Christopher Columbus voyages Route
In the 15th and 16th centuries, the Europeans wanted to find sea routes to the East. Columbus wanted to find a new route to the Far East, to India, China, Japan and the Spice Islands. If he could reach these lands, he would be able to bring back rich cargoes of silks and spices. Columbus knew that the world was round and realised that by sailing west, instead of east around the coast of Africa, as other explorers at the time were doing, he would still reach the East and the rich Spice Islands.
According to chronology, the four Christopher Columbus voyages were made in between 1942-1504. His first voyage was planned on the year 1942, which was popularly known as Discovery of America. Finally, it was only in 1492 that Columbus was able to leave Cadiz, Spain with three ships, the Gallega, Pinta and Santa Clara. His mission now was to occupy land, and as a reward, he will stand as the governor of those territories.
During the second Christopher Columbus voyages he reached at Puerto Rico , and the voyage was set on 1943, immediately after his first voyage. He could not reach at the mainland America until he had his third voyage on 1948. His report on the voyage alongside his proofs impressed Ferdinand and Isabella, granting him another chance to expand the Spanish colonies in a second voyage. This one left Cadiz in September 1493, and he now had 17 ships with about 1,000 men for purposes of colonization and conversion into Christianity. The men were promised riches and abundance once they transferred these lands to the Spanish government.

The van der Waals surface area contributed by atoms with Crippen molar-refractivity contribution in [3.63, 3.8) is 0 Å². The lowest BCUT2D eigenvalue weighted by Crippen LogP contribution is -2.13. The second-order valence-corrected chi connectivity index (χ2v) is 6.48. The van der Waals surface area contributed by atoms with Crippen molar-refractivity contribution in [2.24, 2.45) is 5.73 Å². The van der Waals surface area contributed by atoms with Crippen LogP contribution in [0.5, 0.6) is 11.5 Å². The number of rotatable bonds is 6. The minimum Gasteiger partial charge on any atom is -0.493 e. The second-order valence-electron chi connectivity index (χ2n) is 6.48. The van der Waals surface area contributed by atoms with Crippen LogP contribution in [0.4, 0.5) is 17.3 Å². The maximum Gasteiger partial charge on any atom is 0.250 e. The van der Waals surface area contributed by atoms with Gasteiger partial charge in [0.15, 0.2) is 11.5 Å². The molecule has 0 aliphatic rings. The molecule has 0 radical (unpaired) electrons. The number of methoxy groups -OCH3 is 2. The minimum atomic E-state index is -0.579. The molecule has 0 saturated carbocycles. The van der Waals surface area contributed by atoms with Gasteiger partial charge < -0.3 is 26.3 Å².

By his third voyage he reached at South America and on his 4th Voyage he could reach at the Central America on 1504. His voyages laid significant impacts in establishing Spanish colonization in America. His success in discovering new lands and claiming them for the Spanish Crown made him more well-known everywhere, and more than that, as part of the agreement he had with Spain, he was named the governor of Hispaniola. Later on, he was given an opportunity for a third voyage. For this, he left Sanlucar, Spain on May 30, 1498.
This time, he dared to go on a more southern route, heading towards Cape Verde and eventually reaching the river of Orinoco, as well as two places in the present South American mainland which he later named Tobago and Grenada. His arrival along the Orinoco River marked the second time that an explorer reached and stepped on the mainland; the first instance was done by the famous Viking Leif Ericson.
Columbus made his fourth voyage from Spain to the Americas in 1502. He was such a sure navigator by then that the 3500-mile voyage took a mere 21 days. Columbus was denied permission to enter the colony at Hispaniola, where he remained a very unpopular figure. He avoided disaster by riding out a hurricane in a small, sheltered harbor, then resumed his quest. His effort was plagued by further storms and doldrums, making his final voyage the most harrowing of all. Columbus sailed along the coast of Central America, hoping in vain to find an opening that would allow him to reach the shores of the Far East.